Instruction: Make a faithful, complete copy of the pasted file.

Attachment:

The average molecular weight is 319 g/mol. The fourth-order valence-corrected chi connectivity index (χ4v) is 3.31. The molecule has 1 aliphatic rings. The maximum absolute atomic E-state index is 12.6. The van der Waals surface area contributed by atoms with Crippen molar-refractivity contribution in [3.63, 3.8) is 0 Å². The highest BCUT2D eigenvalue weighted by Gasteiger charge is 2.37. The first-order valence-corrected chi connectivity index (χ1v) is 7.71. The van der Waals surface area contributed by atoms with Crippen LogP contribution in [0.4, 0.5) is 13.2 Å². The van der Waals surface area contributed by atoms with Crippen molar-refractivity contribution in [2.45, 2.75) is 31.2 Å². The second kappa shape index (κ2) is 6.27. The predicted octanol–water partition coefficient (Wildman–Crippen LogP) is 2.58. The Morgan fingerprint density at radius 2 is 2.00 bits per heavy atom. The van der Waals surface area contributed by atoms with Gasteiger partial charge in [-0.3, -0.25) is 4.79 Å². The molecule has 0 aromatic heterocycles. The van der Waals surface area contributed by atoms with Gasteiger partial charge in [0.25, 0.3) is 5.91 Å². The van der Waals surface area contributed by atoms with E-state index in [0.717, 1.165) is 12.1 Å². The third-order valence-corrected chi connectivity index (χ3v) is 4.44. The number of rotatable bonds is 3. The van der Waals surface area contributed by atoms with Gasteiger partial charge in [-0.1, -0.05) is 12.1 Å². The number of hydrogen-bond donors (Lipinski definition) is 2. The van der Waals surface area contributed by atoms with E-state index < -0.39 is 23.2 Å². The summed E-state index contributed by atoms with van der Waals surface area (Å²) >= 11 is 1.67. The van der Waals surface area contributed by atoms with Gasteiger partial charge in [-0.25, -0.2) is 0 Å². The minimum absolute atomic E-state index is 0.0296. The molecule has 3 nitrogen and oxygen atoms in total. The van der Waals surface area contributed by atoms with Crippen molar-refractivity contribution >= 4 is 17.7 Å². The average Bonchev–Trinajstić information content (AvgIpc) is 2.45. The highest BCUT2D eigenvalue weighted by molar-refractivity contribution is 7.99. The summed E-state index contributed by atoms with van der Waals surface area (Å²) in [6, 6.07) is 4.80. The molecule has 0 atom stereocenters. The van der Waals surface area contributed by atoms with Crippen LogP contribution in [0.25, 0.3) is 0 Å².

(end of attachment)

The average molecular weight is 319 g/mol. The fourth-order valence-corrected chi connectivity index (χ4v) is 3.31. The molecule has 1 aliphatic rings. The maximum absolute atomic E-state index is 12.6. The van der Waals surface area contributed by atoms with Crippen molar-refractivity contribution in [3.63, 3.8) is 0 Å². The highest BCUT2D eigenvalue weighted by Gasteiger charge is 2.37. The first-order valence-corrected chi connectivity index (χ1v) is 7.71. The van der Waals surface area contributed by atoms with Crippen LogP contribution in [0.4, 0.5) is 13.2 Å². The van der Waals surface area contributed by atoms with Crippen molar-refractivity contribution in [2.45, 2.75) is 31.2 Å². The second kappa shape index (κ2) is 6.27. The predicted octanol–water partition coefficient (Wildman–Crippen LogP) is 2.58. The Morgan fingerprint density at radius 2 is 2.00 bits per heavy atom. The van der Waals surface area contributed by atoms with Gasteiger partial charge in [-0.3, -0.25) is 4.79 Å². The molecule has 0 aromatic heterocycles. The van der Waals surface area contributed by atoms with Gasteiger partial charge in [0.25, 0.3) is 5.91 Å². The van der Waals surface area contributed by atoms with E-state index in [0.717, 1.165) is 12.1 Å². The third-order valence-corrected chi connectivity index (χ3v) is 4.44. The number of rotatable bonds is 3. The van der Waals surface area contributed by atoms with Gasteiger partial charge in [-0.1, -0.05) is 12.1 Å². The number of hydrogen-bond donors (Lipinski definition) is 2. The van der Waals surface area contributed by atoms with E-state index < -0.39 is 23.2 Å². The summed E-state index contributed by atoms with van der Waals surface area (Å²) >= 11 is 1.67. The van der Waals surface area contributed by atoms with Gasteiger partial charge in [-0.25, -0.2) is 0 Å². The minimum absolute atomic E-state index is 0.0296. The molecule has 3 nitrogen and oxygen atoms in total. The van der Waals surface area contributed by atoms with Crippen molar-refractivity contribution >= 4 is 17.7 Å². The average Bonchev–Trinajstić information content (AvgIpc) is 2.45. The highest BCUT2D eigenvalue weighted by molar-refractivity contribution is 7.99. The summed E-state index contributed by atoms with van der Waals surface area (Å²) in [6, 6.07) is 4.80. The molecule has 0 atom stereocenters. The van der Waals surface area contributed by atoms with Crippen LogP contribution in [0.25, 0.3) is 0 Å².